If you want more proof of these arguments, think about what has happened to self-storage rents over the past 25 years. Despite the fact the industry built approximately 30,000 facilities in that general time frame, rents have continued to go up, proving the total demand has exceeded the supply and the population growth. Of course, you might say rents have gone up for all real estate types, and that is generally true; but when you think of the relative absorption of supply in such a short time, the story is truly remarkable.
I am now going to explain five reasons the cash flow on self-storage is higher--and probably more secure--than on other kinds of real estate. This translates to higher returns on your investment, less risk and possibly higher prices. All of my arguments are based on the assumption a facility is well-maintained, in a good location and in a rational market (i.e., one that is not overbuilt). Remember: Even though we believe self-storage is the best real estate investment, this doesn't mean it will bail out "dumb deals."
Zoning. We all know that securing zoning for self-storage is becoming more difficult in almost every community. It is not that self-storage is a bad civic citizen (actually, it's among the best); but it is not glamorous, there are no sales taxes and the real estate taxes are usually modest. What planning commission in its right mind would ever approve a project that had no glamour and didn't produce a lot of taxes? This, of course, tends to restrict additional development and increase cash returns of existing facilities as demand builds. If you have a good facility, it is increasingly likely the local zoning board will not jump through hoops to help developers build potential competition.
Cap rates. In Chart 1 (compliments of Ray Wilson of Charles Ray Wilson & Associates), you'll see some national averages of cap rates on competing real estate types. A cap rate is really the annual return you can expect on your investment (i.e., a 9 cap rate equals a 9 percent return, etc.). As the chart shows, the returns on self-storage are generally higher than most other real estate types. At first glance this looks like only a "so what" difference, but closer examination shows self-storage will yield 10 percent to 20 percent more in annual cash for the same dollar of purchase price.
If you leverage your self-storage investment (i.e., get a mortgage), the difference in cash-on-cash returns becomes truly impressive. For example, compare a self-storage facility at a 10 cap rate and another real estate investment with the same net operating income at an 8.5 cap rate. The cash-on-cash return on the self-storage is 13.4 percent vs. 7.4 percent on the other investment (see Chart 2).
Capital risks. Often times, investors for other types of real estate overlook the requirement (and risk) for additional capital. Hotels always need new furnishing and redecorating; office buildings require massive amounts of tenant finish and commissions; apartments need everything and often. (If you would like some detailed comparisons, drop me an e-mail and I will send you some startling numbers on this capital demand.) However, as one industry wag puts it, self-storage has its own capital requirements to handle--a new broom about every three months! While this comment is somewhat facetious, the capital demands of a self-storage facility are very small, not only in relative terms to other real estate, but also in absolute terms.
Operating costs. Once again, self- storage appears to have an advantage because the operating costs for self-storage usually have only a small exposure to volatile energy costs and labor. Many other real estate types have as much as 70 percent of their operating costs consumed by energy and labor. Because of the lack of exposure to dramatic changes in these key expense components, the risk for self- storage is reduced and the consistency of income is improved.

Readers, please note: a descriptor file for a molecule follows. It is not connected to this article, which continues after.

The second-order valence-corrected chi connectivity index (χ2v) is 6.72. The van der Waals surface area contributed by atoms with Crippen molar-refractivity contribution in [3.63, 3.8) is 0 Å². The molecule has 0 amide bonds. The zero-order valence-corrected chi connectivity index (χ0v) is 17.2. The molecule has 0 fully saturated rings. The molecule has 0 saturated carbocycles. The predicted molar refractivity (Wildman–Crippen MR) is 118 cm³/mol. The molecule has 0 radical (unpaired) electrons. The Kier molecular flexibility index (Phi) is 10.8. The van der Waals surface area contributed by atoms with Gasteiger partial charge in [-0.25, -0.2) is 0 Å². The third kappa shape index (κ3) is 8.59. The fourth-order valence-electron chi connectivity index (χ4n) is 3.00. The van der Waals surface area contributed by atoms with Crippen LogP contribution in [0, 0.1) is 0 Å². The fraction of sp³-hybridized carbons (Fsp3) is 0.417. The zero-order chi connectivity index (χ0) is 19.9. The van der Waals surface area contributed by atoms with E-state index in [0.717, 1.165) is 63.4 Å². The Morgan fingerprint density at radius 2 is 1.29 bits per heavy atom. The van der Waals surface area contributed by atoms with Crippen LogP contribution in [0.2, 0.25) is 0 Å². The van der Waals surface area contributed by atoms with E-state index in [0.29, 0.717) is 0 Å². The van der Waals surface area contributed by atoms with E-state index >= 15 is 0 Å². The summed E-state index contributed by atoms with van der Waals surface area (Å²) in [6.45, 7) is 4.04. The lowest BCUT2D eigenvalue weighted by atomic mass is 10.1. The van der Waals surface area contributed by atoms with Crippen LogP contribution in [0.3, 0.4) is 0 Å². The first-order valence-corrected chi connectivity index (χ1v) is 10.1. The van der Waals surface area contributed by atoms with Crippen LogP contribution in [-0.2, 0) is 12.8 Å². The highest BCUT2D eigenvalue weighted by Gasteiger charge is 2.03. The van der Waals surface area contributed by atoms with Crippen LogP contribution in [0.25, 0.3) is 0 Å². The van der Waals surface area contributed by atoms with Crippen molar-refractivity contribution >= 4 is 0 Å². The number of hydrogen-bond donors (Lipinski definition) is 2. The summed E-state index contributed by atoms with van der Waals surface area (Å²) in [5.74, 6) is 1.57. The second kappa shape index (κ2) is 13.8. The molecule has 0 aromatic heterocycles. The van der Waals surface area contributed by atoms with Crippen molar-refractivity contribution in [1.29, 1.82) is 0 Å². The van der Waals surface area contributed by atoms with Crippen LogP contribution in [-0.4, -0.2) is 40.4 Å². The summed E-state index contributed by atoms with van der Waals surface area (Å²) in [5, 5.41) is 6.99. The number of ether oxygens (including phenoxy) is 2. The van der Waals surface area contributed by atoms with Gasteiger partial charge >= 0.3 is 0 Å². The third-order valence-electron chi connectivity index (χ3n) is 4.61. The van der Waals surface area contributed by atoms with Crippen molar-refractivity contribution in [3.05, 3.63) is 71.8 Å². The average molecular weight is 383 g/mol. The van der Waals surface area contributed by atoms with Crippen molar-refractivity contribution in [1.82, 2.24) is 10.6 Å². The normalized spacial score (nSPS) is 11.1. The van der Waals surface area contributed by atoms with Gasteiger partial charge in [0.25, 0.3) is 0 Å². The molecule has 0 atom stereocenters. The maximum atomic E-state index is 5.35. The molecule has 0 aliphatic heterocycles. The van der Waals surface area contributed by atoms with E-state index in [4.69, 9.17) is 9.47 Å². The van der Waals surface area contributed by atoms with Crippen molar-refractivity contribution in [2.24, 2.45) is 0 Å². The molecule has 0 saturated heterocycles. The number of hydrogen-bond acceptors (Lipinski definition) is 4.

However, what is a blessing for self- storage is also, in some ways, a curse. The reason, of course, is the lack of glamour or, as one of my friends in the self-storage finance business, says, "no glass, no granite." This lack is a blessing because all of the return comes in the form of cash flow and not ego satisfaction. While you probably won't hold your daughter's wedding reception in the parking lot of your facility, you will have the cash flow to rent the place she really wants.
The curse, however, comes when you sell. Buyers are seldom ever so smitten with a self-storage facility they forget the numbers. The usual buyer of self-storage is someone just like you--in it for the money. In almost every case, the buyer already owns a storage facility, knows the market cap rates and operating costs, and refuses to overpay. Thus, it is unlikely you will find the "greater fool" who will pay above market cap rates, or the non-self-storage investor who will take the time and energy to understand the product and bid up the price to his own detriment. While we can earn great returns as owners, we aren't likely to sell a project on cap rates much different than those we bought it on--although, from time to time, cap rates do vary.
Sometime in the future, as the market gets better educated on self-storage, we may see these cap rates decline and our selling prices increase. But in the meantime, just enjoy the returns. When someone asks the question, "Mirror, mirror on the wall, what is the fairest real estate investment of them all?" and the mirror provides an accurate reflection, it is likely there will be a series of bright blue garage doors staring back.
Michael L. McCune has been actively involved in commerical real estate throughout the United States for more than 20 years. Since 1984, he has been owner and president of Argus Real Estate Inc., a real-estate consulting, brokerage and development company based in Denver. In January 1994, he created the Argus Self Storage Real Estate Network, now the nation's largest network of independent commercial real-estate brokers dedicated to the buying and selling of self-storage facilities. For more information, call 800.55.STORE or visit www.selfstorage.com.